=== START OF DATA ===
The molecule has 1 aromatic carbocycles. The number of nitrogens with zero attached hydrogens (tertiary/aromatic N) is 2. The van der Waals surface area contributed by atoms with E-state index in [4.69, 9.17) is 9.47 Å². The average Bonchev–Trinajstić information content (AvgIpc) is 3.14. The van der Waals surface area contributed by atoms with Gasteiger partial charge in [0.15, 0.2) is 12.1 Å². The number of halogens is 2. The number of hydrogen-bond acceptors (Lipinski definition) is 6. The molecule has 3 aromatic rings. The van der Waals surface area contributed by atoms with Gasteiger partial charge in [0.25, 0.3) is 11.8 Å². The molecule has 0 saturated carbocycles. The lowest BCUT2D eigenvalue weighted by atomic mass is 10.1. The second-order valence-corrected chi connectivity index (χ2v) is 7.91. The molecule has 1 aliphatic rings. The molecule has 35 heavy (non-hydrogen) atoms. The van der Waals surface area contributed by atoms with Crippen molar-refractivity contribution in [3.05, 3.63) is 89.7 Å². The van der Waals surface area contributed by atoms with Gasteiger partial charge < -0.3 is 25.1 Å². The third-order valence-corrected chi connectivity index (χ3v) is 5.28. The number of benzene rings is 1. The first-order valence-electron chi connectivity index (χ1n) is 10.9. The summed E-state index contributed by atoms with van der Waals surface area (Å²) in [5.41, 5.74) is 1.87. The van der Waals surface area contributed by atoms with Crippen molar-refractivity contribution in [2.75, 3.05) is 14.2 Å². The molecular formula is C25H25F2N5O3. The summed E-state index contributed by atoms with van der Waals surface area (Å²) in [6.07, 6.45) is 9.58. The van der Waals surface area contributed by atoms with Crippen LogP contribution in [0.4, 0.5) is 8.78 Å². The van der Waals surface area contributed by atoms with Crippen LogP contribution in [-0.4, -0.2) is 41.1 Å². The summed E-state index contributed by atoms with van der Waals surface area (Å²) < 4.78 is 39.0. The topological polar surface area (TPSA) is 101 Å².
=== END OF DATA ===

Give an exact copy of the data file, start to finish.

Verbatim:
The molecule has 1 aromatic carbocycles. The number of nitrogens with zero attached hydrogens (tertiary/aromatic N) is 2. The van der Waals surface area contributed by atoms with E-state index in [4.69, 9.17) is 9.47 Å². The average Bonchev–Trinajstić information content (AvgIpc) is 3.14. The van der Waals surface area contributed by atoms with Gasteiger partial charge in [0.15, 0.2) is 12.1 Å². The number of halogens is 2. The number of hydrogen-bond acceptors (Lipinski definition) is 6. The molecule has 3 aromatic rings. The van der Waals surface area contributed by atoms with Gasteiger partial charge in [0.25, 0.3) is 11.8 Å². The molecule has 0 saturated carbocycles. The lowest BCUT2D eigenvalue weighted by atomic mass is 10.1. The second-order valence-corrected chi connectivity index (χ2v) is 7.91. The molecule has 1 aliphatic rings. The molecule has 35 heavy (non-hydrogen) atoms. The van der Waals surface area contributed by atoms with Crippen molar-refractivity contribution in [3.05, 3.63) is 89.7 Å². The van der Waals surface area contributed by atoms with Gasteiger partial charge < -0.3 is 25.1 Å². The third-order valence-corrected chi connectivity index (χ3v) is 5.28. The number of benzene rings is 1. The first-order valence-electron chi connectivity index (χ1n) is 10.9. The summed E-state index contributed by atoms with van der Waals surface area (Å²) in [5.41, 5.74) is 1.87. The van der Waals surface area contributed by atoms with Crippen molar-refractivity contribution in [2.75, 3.05) is 14.2 Å². The molecular formula is C25H25F2N5O3. The summed E-state index contributed by atoms with van der Waals surface area (Å²) in [6.07, 6.45) is 9.58. The van der Waals surface area contributed by atoms with Crippen LogP contribution in [0.4, 0.5) is 8.78 Å². The van der Waals surface area contributed by atoms with Crippen LogP contribution in [-0.4, -0.2) is 41.1 Å². The summed E-state index contributed by atoms with van der Waals surface area (Å²) < 4.78 is 39.0. The topological polar surface area (TPSA) is 101 Å².